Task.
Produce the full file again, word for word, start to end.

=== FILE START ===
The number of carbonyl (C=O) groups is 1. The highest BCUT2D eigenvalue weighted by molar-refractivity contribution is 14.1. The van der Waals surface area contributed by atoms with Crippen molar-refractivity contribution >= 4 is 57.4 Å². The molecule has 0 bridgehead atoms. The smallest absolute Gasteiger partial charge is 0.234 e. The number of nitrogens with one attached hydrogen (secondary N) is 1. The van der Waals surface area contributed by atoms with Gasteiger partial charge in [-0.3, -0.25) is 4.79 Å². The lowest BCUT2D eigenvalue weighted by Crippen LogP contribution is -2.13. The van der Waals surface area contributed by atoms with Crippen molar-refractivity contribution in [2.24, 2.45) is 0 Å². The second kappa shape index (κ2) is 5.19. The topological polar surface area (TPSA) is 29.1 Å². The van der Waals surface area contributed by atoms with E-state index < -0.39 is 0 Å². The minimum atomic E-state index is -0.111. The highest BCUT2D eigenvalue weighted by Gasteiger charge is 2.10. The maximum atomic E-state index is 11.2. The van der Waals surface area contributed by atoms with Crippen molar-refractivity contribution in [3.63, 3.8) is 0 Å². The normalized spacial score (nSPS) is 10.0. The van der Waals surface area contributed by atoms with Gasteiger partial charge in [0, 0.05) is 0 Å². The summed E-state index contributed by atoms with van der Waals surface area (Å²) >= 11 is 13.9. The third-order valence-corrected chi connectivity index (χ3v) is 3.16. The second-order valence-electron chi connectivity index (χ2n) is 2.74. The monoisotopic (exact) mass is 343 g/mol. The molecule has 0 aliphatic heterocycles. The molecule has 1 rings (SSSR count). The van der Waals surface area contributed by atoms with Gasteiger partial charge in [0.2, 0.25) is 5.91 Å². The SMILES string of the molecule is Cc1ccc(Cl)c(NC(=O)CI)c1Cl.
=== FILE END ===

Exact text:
The number of carbonyl (C=O) groups is 1. The highest BCUT2D eigenvalue weighted by molar-refractivity contribution is 14.1. The van der Waals surface area contributed by atoms with Crippen molar-refractivity contribution >= 4 is 57.4 Å². The molecule has 0 bridgehead atoms. The smallest absolute Gasteiger partial charge is 0.234 e. The number of nitrogens with one attached hydrogen (secondary N) is 1. The van der Waals surface area contributed by atoms with Gasteiger partial charge in [-0.3, -0.25) is 4.79 Å². The lowest BCUT2D eigenvalue weighted by Crippen LogP contribution is -2.13. The van der Waals surface area contributed by atoms with Crippen molar-refractivity contribution in [2.24, 2.45) is 0 Å². The second kappa shape index (κ2) is 5.19. The topological polar surface area (TPSA) is 29.1 Å². The van der Waals surface area contributed by atoms with E-state index < -0.39 is 0 Å². The minimum atomic E-state index is -0.111. The highest BCUT2D eigenvalue weighted by Gasteiger charge is 2.10. The maximum atomic E-state index is 11.2. The van der Waals surface area contributed by atoms with Crippen molar-refractivity contribution in [3.63, 3.8) is 0 Å². The normalized spacial score (nSPS) is 10.0. The van der Waals surface area contributed by atoms with Gasteiger partial charge in [0, 0.05) is 0 Å². The summed E-state index contributed by atoms with van der Waals surface area (Å²) >= 11 is 13.9. The third-order valence-corrected chi connectivity index (χ3v) is 3.16. The second-order valence-electron chi connectivity index (χ2n) is 2.74. The monoisotopic (exact) mass is 343 g/mol. The molecule has 0 aliphatic heterocycles. The molecule has 1 rings (SSSR count). The van der Waals surface area contributed by atoms with Gasteiger partial charge in [0.2, 0.25) is 5.91 Å². The SMILES string of the molecule is Cc1ccc(Cl)c(NC(=O)CI)c1Cl.